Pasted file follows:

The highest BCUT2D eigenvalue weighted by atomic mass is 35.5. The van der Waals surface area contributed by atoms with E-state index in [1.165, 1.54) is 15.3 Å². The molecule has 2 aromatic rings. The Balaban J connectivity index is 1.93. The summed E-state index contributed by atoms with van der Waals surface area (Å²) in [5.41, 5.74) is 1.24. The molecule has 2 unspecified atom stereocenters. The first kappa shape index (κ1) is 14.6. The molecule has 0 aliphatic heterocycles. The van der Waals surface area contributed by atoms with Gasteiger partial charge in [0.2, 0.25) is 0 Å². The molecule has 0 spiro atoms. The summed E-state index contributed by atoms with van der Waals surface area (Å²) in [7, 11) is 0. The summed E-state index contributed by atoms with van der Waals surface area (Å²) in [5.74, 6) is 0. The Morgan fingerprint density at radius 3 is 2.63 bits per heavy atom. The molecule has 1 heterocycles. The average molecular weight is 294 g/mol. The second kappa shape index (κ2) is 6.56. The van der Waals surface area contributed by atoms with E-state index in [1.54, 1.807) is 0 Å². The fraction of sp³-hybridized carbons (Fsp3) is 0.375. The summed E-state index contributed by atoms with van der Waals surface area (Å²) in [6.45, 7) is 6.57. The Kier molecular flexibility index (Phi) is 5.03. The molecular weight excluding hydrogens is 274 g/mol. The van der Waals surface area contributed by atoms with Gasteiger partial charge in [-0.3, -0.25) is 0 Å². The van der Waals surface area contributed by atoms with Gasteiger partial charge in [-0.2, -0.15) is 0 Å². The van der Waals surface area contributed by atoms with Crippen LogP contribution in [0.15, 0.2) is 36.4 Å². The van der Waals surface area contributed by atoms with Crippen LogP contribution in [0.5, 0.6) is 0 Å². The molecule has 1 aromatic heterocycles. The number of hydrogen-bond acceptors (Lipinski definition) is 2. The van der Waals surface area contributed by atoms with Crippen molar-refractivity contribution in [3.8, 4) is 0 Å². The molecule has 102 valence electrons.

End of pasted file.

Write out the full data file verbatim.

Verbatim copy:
The highest BCUT2D eigenvalue weighted by atomic mass is 35.5. The van der Waals surface area contributed by atoms with E-state index in [1.165, 1.54) is 15.3 Å². The molecule has 2 aromatic rings. The Balaban J connectivity index is 1.93. The summed E-state index contributed by atoms with van der Waals surface area (Å²) in [5.41, 5.74) is 1.24. The molecule has 2 unspecified atom stereocenters. The first kappa shape index (κ1) is 14.6. The molecule has 0 aliphatic heterocycles. The van der Waals surface area contributed by atoms with Gasteiger partial charge in [0.2, 0.25) is 0 Å². The molecule has 0 spiro atoms. The summed E-state index contributed by atoms with van der Waals surface area (Å²) in [7, 11) is 0. The summed E-state index contributed by atoms with van der Waals surface area (Å²) in [5.74, 6) is 0. The Morgan fingerprint density at radius 3 is 2.63 bits per heavy atom. The molecule has 1 heterocycles. The average molecular weight is 294 g/mol. The second kappa shape index (κ2) is 6.56. The van der Waals surface area contributed by atoms with E-state index in [1.54, 1.807) is 0 Å². The fraction of sp³-hybridized carbons (Fsp3) is 0.375. The summed E-state index contributed by atoms with van der Waals surface area (Å²) in [6.45, 7) is 6.57. The Kier molecular flexibility index (Phi) is 5.03. The molecular weight excluding hydrogens is 274 g/mol. The van der Waals surface area contributed by atoms with Gasteiger partial charge in [-0.3, -0.25) is 0 Å². The van der Waals surface area contributed by atoms with Gasteiger partial charge in [-0.2, -0.15) is 0 Å². The van der Waals surface area contributed by atoms with Crippen LogP contribution in [0.15, 0.2) is 36.4 Å². The van der Waals surface area contributed by atoms with Crippen LogP contribution in [0.5, 0.6) is 0 Å². The molecule has 1 aromatic heterocycles. The number of hydrogen-bond acceptors (Lipinski definition) is 2. The van der Waals surface area contributed by atoms with Crippen molar-refractivity contribution in [3.8, 4) is 0 Å². The molecule has 102 valence electrons.